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*On this date in 1941, Bernie Sanders was born. He is a white Jewish-American (former) civil rights activist and politician from Brooklyn, New York City. Bernard Sanders’ father, Elias Ben Yehuda Sanders, was born to a Jewish family in Słopnice, Galicia, in Austria-Hungary (now part of Poland). In 1921, Elias immigrated to the United States to become a paint salesman. His mother, Dorothy Sanders Glassberg, was born in New York City to Jewish immigrant parents from Poland and Russia.
Sanders became interested in politics early on, "Adolf Hitler won an election in 1932. He won an election, and 50 million people died as a result of that election in World War II, including six million Jews. So, what I learned as a little kid is that politics is, in fact, very important." In the 1940s, many of his relatives in German-occupied Poland were murdered in the Holocaust.
Sanders lived in Midwood, Brooklyn. He attended elementary school at P.S. 197 in Brooklyn, where he won a borough championship on the basketball team. He attended Hebrew school in the afternoons and celebrated his bar mitzvah in 1954. Sanders attended James Madison High School, also in Brooklyn, where he was captain of the track team and took third place in the New York City indoor one-mile race. In high school, he lost his first election, finishing last out of three candidates for the student body presidency. Not long after his high school graduation, his mother died at 46. His father died a few years later, on August 4, 1962, at 57.
Sanders studied at Brooklyn College for a year in 1959 before transferring to the University of Chicago and graduating with a Bachelor of Arts in political science in 1964. While there, he joined the Young People's Socialist League (the youth affiliate of the Socialist Party of America) and was active in the Civil Rights Movement as a student for the Congress of Racial Equality (CORE) and the Student Nonviolent Coordinating Committee (SNCC). Under his chairmanship, the university chapter of CORE merged with the university chapter of the SNCC. In January 1962, he protested the University of Chicago administration building to protest the president's segregated campus housing policy. He and 32 other students entered the building and camped outside the president's office. After weeks of sit-ins, the University of Chicago ended official racial segregation in private university housing in the summer of 1963. He once spent a day putting up fliers protesting police brutality, only to eventually notice that Chicago police had shadowed him and taken them down.
Sanders attended the 1963 March on Washington for Jobs and Freedom, where Martin Luther King, Jr. gave the "I Have a Dream" speech. That summer, he was fined for resisting arrest during a demonstration in Englewood against segregation in Chicago's public schools. In addition to his civil rights activism, Sanders was active in peace and antiwar movements while attending the University of Chicago. He applied for conscientious objector status during the Vietnam War; his application was eventually turned down, by which point he was too old to be drafted. Although he opposed the war, Sanders never criticized those who fought in it, and he has long been a strong supporter of veterans' benefits. He was briefly an organizer with the United Packinghouse Workers of America while in Chicago. He also worked on the reelection campaign of Leon Despres, a prominent Chicago alderman who opposed Mayor Richard J. Daley's Democratic Party machine. During his student years, Sanders read various American and European political authors, from Thomas Jefferson, Abraham Lincoln, and John Dewey to Karl Marx and Erich Fromm.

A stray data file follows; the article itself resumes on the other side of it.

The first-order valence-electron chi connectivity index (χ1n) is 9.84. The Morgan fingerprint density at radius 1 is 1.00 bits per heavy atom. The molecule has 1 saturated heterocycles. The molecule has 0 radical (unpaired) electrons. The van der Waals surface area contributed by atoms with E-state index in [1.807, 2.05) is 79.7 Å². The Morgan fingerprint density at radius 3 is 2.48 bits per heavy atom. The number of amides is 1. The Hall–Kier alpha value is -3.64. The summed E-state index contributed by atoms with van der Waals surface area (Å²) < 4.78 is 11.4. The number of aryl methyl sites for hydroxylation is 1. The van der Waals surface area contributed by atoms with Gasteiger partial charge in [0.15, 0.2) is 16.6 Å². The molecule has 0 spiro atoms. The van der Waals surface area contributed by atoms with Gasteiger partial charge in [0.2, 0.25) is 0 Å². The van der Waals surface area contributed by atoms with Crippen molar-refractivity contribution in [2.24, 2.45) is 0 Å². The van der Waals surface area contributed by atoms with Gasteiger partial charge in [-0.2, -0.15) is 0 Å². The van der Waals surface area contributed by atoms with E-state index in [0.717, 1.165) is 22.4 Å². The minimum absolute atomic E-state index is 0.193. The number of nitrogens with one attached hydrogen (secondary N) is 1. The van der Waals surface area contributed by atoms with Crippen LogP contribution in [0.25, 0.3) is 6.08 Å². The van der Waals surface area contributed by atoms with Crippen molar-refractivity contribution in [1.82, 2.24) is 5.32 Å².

He has been married twice and also has seven grandchildren. After graduating from college, Sanders returned to New York City as a Head Start teacher, psychiatric aide, and carpenter. In 1968 he moved to Stannard, Vermont, within Vermont's extremely rural "Northeast Kingdom" region, because he had been "captivated by rural life." While there, he worked as a filmmaker and writer, creating and selling "radical film strips" and other educational materials to schools. He also wrote several articles for the alternative publication The Vermont Freeman. He lived in the area for several years before moving to the more populous Chittenden County in the mid-1970s. Sanders began his electoral political career in 1971 as a member of the Liberty Union Party, which originated in the anti-war movement, and the People's Party.
As an independent, he was elected mayor of Burlington in 1981 and reelected thrice. He won the U.S. House of Representatives election in 1990, representing Vermont's at-large congressional district; he later co-founded the Congressional Progressive Caucus. He served as a U.S. Representative for 16 years before being elected to the U.S. Senate in 2006; he was re-elected to the Senate in 2012 and 2018. Polling conducted in 2011 by Public Policy Polling found that Sanders's approval rating was 67% and his disapproval rating 28%, making him then the third-most-popular U.S. senator. The NAACP (National Association for the Advancement of Colored People) and the NHLA (National Hispanic Leadership Agenda) have given him 100% voting scores during his tenure in the Senate.
In 2015, he was named one of the Top 5 of The Forward 50. In a November 2015 Morning Consult poll, he reached an approval rating of 83% among his constituents, making him the most popular U.S. senator. Fox News found him to have the highest net favorability at +28 points of any prominent politician included in its March 2017 poll. He ranked third in 2014 and first in both 2015 and 2016. In 2017, a nationwide Harvard-Harris Poll found that Sanders had the highest favorability rating among the political figures included in the poll, a standing confirmed by subsequent polling.